Plum pudding has no plums, and what it does have is odd

Christmas will soon be here. While watching "Scrooge," I noticed that they talk about plum pudding. What is it and how is it made?

The weird thing about plum pudding is that it doesn't have any plums in it.


Traditional English plum pudding is made with raisins, currants and (believe it or not) suet -- that's the solid white fat surrounding the kidneys and loins of animals like cattle and sheep, in case you didn't know.

If you really want to make traditional plum pudding and can't find suet, try substituting lard or shortening.


Scrooge's Traditional Christmas Pudding

1/2 pound chopped suet

1 pound raisins

1/2 pound currants

1/2 pound chopped orange peel

1 cup all-purpose flour

1 cup bread crumbs

1/8 teaspoon each of mace, cinnamon and nutmeg


1 cup brown sugar

4 eggs, beaten

Mix the suet, fruit and orange peel, and dredge with some of the flour. Set aside. Mix together the remaining flour, crumbs, spices and sugar, then add the well-beaten eggs. Stir the fruit and suet into this mixture and thoroughly combine. Pour into a greased ring mold.

Traditionally, the pudding would be dropped into a kettle of boiling water and boiled for 5 to 7 hours. You can also place the mold in a water bath in a large pot (with water that reaches the rim of the mold), cover and steam the pudding for 4 to 5 hours -- replenishing the water as needed. Serve with caramel sauce or hard sauce.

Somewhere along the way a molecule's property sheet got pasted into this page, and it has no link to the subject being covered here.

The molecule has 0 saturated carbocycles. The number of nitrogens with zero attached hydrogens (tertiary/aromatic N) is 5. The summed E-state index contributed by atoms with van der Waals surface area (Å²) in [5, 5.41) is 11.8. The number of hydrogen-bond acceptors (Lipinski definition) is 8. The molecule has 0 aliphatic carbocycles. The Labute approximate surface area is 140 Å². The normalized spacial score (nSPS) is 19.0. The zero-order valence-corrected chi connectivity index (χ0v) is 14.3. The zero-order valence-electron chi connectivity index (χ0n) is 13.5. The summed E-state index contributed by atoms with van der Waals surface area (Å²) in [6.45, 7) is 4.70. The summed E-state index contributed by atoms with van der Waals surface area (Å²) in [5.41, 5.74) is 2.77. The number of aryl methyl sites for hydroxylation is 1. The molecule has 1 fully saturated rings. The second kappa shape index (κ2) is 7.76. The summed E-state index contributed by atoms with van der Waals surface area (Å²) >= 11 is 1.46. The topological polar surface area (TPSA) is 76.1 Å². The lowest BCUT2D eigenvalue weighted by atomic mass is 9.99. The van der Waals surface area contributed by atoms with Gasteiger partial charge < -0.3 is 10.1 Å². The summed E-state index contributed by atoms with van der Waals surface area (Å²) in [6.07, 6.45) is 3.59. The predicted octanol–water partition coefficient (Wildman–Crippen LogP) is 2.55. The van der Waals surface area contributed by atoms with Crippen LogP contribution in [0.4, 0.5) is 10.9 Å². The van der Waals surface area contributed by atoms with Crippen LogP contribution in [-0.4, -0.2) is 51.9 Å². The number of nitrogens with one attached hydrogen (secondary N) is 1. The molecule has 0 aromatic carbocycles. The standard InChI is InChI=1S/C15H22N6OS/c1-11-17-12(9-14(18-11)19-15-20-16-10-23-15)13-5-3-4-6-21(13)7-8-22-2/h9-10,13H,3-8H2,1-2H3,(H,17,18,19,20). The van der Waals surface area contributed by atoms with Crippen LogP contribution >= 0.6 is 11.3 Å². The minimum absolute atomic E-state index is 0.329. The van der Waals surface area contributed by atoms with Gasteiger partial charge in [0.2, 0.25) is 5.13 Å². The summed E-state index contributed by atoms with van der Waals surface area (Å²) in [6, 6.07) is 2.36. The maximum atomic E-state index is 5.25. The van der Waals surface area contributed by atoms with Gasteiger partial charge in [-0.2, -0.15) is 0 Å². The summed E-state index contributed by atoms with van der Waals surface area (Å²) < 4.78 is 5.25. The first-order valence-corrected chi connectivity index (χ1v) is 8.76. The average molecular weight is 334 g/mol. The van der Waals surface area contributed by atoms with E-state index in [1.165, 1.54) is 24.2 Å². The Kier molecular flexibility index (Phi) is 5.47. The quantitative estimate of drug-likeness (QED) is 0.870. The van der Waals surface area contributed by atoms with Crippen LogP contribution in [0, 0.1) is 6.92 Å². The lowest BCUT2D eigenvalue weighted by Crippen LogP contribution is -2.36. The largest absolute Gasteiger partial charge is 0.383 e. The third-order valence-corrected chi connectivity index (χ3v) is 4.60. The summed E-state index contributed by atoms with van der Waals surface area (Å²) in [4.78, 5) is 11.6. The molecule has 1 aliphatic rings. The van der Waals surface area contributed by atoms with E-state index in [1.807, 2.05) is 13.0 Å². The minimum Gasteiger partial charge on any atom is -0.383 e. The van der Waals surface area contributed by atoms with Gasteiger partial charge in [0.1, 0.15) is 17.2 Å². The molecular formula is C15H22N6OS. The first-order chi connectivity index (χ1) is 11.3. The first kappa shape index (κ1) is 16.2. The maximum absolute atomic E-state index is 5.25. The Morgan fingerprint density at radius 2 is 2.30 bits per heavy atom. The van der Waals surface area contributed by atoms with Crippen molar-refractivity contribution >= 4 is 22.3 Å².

I recall watching the Food Network, and [chef] Emeril [Lagasse] was making what most people I know call a "Turducken." This is a turkey that has duck and chicken in the stuffing. Is there any way that you can send me the recipe, as I've been tasked with this for our office holiday potluck meal?

Doesn't the fact that there is something actually called a "turducken" offer proof that sometimes men consume too much alcohol? I can definitely picture it now -- a bunch of guys get together to watch a game. In the interest of marital bliss, they send their wives to the mall and tell them dinner will be ready after the final score.


Only after numerous six-packs and three big bags of Doritos does the idea of cooking occur to them, and they check the refrigerator. Guy No. 1 says, "Hey, let's stuff this chicken." And then Guy No. 2, who has had one more beer than Guy No. 1, says, "Yeah, then after we stuff the chicken, we can stuff it into that duck!"

"I've got a great idea," says the host. "We'll stuff all of that into that big turkey! Won't the girls be surprised?" And thus the turducken was born.

You don't really need a recipe. This really just involves basic logistics. All you need is a 20-pound turkey, a four-pound duck, a three-pound chicken and your favorite sausage or cornbread stuffing. They key is deboning the birds. Try to have a butcher do it for you. If that's not possible, refer to a good cooking manual (like Joy of Cooking) for the deboning technique.

After the birds are deboned, first lay the turkey out on a flat surface, breast side down. Spread some stuffing over the turkey in an even layer about 3/4 -inch thick. Season with salt and pepper. Place the deboned duck inside the turkey and repeat the stuffing layer. Do the same thing with the chicken. Have someone help you lift the sides of the birds together to close as much as possible, then tie the turducken up with butcher's twine, using as many loops as necessary.

Now for the time-consuming part. Roast the turducken in a preheated 190-degree oven until a meat thermometer reads 160 degrees -- about 10 to 12 hours.

Jim Coleman is executive chef at the Rittenhouse Hotel in Philadelphia, a cookbook author and host of television and radio cooking shows.